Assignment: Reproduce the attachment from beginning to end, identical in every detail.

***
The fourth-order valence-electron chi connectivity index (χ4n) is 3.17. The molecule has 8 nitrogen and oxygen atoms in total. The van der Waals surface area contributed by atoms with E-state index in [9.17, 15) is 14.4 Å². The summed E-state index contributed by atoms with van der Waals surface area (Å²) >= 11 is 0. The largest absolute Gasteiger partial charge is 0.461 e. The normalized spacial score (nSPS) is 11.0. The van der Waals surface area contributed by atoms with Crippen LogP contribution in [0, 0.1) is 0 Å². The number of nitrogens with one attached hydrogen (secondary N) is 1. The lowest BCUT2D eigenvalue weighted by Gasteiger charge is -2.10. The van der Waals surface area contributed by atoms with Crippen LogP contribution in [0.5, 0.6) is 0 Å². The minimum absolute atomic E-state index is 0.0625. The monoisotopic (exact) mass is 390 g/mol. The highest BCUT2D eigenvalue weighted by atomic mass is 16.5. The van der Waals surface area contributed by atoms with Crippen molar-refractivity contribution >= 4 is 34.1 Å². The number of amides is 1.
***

The fourth-order valence-electron chi connectivity index (χ4n) is 3.17. The molecule has 8 nitrogen and oxygen atoms in total. The van der Waals surface area contributed by atoms with E-state index in [9.17, 15) is 14.4 Å². The summed E-state index contributed by atoms with van der Waals surface area (Å²) >= 11 is 0. The largest absolute Gasteiger partial charge is 0.461 e. The normalized spacial score (nSPS) is 11.0. The van der Waals surface area contributed by atoms with Crippen LogP contribution in [0, 0.1) is 0 Å². The number of nitrogens with one attached hydrogen (secondary N) is 1. The lowest BCUT2D eigenvalue weighted by Gasteiger charge is -2.10. The van der Waals surface area contributed by atoms with Crippen LogP contribution in [0.5, 0.6) is 0 Å². The minimum absolute atomic E-state index is 0.0625. The monoisotopic (exact) mass is 390 g/mol. The highest BCUT2D eigenvalue weighted by atomic mass is 16.5. The van der Waals surface area contributed by atoms with Crippen molar-refractivity contribution >= 4 is 34.1 Å². The number of amides is 1.